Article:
9. In No. 600, FB also drew comparison with the Stamp Act Crisis, when the two English commissioners, Hulton and Burch, were not in Boston. “I have not the Shadow of Authority or Power. I am just now in the Situation I was in above two years ago.”
10. This is the first recorded instance of fire-arms being displayed during popular demonstrations, though the rioters who undertook the rescue of goods and ships seized by customs officers would have been armed (as was Daniel Malcom when he defended his house and store in the fall of 1766). The guns may have been taken from one of the town batteries or an armed merchant vessel.
12. House of Representatives, petition to the king, 20 Jan. 1768, CO 5/757, ff 82-85 (MsS, RC).
13. Abbreviation for “vide minute.”
14. Abbreviation for “Continent”.
15. By contrast, TH was more skeptical in evaluating the commissioners’ judgment. He observed that the commissioners “make great complaints of the insufficiency of the laws in being for preventing illicit trade,” though people “very unwillingly submit”; the commissioners’ attitudes, he supposed, contributed to his own unease at living “under constant apprehensions of danger.” TH to Richard Jackson, Boston, 18 Apr. 1768, Mass. Archs. 26: 300.
2. The earl of Hillsborough, circular to the colonial governors, Whitehall, 21 Apr. 1768, CO 5/241, f 28.
4. The use of the “King” rather than “His Gracious Majesty” presumably was military as opposed to administrative protocol.
1. Copies of both replies were enclosed with the memorial of the American Board of Customs to the Treasury dated 11 Jul. Commodore Hood also responded to the commissioners, informing that he had ordered two schooners to Boston harbor: HMS Beaver and HMS St. Lawrence. T 1/465, ff 179-186.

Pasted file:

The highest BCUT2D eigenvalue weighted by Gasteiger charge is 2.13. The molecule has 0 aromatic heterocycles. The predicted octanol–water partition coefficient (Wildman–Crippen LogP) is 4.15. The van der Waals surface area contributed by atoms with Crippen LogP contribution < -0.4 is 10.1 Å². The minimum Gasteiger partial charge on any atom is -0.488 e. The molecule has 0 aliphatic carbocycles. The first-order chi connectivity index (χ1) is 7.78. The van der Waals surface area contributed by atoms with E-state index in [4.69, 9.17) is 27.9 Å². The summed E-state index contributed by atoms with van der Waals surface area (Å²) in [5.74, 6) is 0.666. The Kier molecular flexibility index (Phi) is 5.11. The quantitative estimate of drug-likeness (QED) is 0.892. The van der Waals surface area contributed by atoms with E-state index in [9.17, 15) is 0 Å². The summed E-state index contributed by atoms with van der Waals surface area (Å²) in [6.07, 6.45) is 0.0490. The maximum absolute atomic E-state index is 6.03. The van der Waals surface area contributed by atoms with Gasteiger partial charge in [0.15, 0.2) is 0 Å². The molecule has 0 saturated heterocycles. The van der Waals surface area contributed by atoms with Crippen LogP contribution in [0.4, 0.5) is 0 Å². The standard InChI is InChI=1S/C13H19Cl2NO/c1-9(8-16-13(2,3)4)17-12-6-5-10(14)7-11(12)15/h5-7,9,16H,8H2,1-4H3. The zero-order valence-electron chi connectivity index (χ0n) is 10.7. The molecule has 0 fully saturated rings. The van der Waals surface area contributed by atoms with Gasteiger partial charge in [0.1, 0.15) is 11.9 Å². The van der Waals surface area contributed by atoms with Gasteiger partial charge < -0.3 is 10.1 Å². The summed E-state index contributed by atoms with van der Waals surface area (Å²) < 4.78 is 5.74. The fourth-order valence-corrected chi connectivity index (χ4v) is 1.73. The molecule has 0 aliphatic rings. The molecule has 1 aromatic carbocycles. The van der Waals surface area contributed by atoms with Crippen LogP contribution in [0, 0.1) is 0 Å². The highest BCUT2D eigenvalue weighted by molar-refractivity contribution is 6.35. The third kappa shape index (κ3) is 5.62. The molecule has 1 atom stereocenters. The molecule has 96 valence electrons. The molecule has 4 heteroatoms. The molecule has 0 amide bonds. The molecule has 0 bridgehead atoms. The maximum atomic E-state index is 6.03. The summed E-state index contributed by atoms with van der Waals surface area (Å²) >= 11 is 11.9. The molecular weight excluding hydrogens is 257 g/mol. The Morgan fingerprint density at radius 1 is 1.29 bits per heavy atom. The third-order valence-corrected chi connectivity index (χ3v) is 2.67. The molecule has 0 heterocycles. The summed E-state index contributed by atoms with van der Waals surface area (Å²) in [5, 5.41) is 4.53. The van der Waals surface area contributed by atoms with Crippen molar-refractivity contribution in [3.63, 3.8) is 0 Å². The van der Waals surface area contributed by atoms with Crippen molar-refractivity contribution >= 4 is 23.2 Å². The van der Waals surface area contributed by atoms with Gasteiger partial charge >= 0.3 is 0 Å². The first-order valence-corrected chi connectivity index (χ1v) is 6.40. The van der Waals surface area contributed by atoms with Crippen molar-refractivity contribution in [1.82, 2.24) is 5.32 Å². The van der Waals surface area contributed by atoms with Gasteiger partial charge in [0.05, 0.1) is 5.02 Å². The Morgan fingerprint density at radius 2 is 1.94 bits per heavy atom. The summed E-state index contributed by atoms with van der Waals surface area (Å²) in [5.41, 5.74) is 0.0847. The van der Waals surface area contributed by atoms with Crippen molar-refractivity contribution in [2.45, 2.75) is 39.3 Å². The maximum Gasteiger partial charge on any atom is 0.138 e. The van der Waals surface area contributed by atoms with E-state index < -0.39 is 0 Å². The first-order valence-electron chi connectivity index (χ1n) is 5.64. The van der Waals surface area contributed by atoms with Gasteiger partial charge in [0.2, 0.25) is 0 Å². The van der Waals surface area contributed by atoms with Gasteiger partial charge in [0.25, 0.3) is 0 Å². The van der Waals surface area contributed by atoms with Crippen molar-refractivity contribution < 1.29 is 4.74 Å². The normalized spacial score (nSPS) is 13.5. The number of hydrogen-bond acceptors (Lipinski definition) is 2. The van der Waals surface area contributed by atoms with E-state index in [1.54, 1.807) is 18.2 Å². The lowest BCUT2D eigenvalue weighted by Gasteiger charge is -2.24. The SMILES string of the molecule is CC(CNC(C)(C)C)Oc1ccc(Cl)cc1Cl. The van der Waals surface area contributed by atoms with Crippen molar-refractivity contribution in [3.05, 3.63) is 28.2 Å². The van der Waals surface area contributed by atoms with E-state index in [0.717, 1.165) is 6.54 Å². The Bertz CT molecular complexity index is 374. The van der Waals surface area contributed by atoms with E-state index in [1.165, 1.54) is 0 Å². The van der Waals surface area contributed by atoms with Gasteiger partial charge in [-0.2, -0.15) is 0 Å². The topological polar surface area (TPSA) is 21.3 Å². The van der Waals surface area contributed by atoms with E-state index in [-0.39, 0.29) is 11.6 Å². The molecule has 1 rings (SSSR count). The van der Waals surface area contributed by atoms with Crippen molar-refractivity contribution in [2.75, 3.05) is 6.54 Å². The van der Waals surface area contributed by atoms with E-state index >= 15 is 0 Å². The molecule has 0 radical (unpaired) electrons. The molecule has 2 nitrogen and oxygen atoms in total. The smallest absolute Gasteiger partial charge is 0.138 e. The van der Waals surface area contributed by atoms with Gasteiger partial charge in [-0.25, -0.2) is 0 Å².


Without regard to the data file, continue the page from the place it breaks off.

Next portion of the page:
2. American Board of Customs to Samuel Hood, Castle William, 15 Jun. 1768, CO 5/757, f 286.
3. Bradshaw to the American Board of Customs, [London], 28 Jul. 1768, T 28/1, f 332; Thomas, The Townshend Duties Crisis, 91.
1. T 1/465, ff 124-128.
2. Ibid., ff 129-130.
3. Ibid., ff 131-132.
4. Ibid., ff 133-134.
5. Ibid., ff 135-136.
6. Ibid., ff 137-138.
7. Ibid., ff 139-140.
8. Ibid., ff 141-142.
10. Ibid., ff 145-146.
11. Ibid., ff 147-148.
12. Ibid., ff 149-150.
13. Ibid., ff 151-152.
15. Ibid., ff 155-156.
19. Ibid., ff 163-164.
20. Ibid., ff 165-166.
21. Ibid., ff 167-168.
22. T 1/465, ff 169-176.
1. Louisbourg on Cape Breton Island, N.S.; St. John’s Island, renamed Prince Edward Island in 1798; Fort Frederick on the banks of the St. John’s River, N.S.
2. Obscured by tight binding.
3. That is, the Glorious Revolution of 1688-89.
5. House of Representatives, petition to the king, 20 Jan. 1768. JHRM, 44: 217-219. The petition was sent to the House agent, Dennys DeBerdt, who passed it to Stephen Sayre to transmit to the secretary of state. No. 712n2, Bernard Papers, 5: 117. Hillsborough, DeBerdt reported to Cushing on 22 Jun., “by no means thinks proper to deliver to his Majesty at present. . . . He thinks the only thing that can be done to serve you at present, is to keep the matter of Right out of Sight, & only consider the good or bad effects the present Acts will have on the Interest of G. B. & her Colonies.” The petition was never considered by the Privy Council or Parliament. Albert Matthews, “Letters of Dennys DeBerdt, 1757-1770,” Publications of the Colonial Society of Massachusetts 13 (1911): 290-461, at 332.
7. Cushing is likely referring to the establishment for Castle William, of fifty officers and men totaling c. £1,051 30s for 1768-69. Provision was also made for Fort Pownall at £459. On 28 Jun. JHRM, 45, 80-82; Acts and Resolves, 18: 363.
8. Annotation. An asterix refers to a footnote: “The same Number as mentioned before.”
10. Not found. But DeBerdt acknowledged receipt of the assembly’s petition to the king and letters from Cushing’s dated 11 Feb., 18 and 19 Apr. 1768. Matthews, “Letters of Dennys DeBerdt, 1757-1770,” 332-333. Cushing’s letter of 18 Apr. is printed in “Letters of Thomas Cushing from 1767 to 1775,” Collections of the Massachusetts Historical Society, 4th ser., 4 (1858): 347-366, at 350-351.
11. JHRM, 44: 164.
12. The committee appointed on 22 Jun. were Thomas Cushing (Speaker), Samuel Adams, Jerathmeel Bowers, John Hancock, James Otis Jr., James Otis Sr., Thomas Saunders; Walter Spooner, and James Warren, JHRM, 45: 70-71.
13. A reply has not been found in Cushing’s published correspondence, the JHRM, or the Mass. Archs.
1. Samuel Dexter (1726-1810), who had represented Dedham, 1764-67.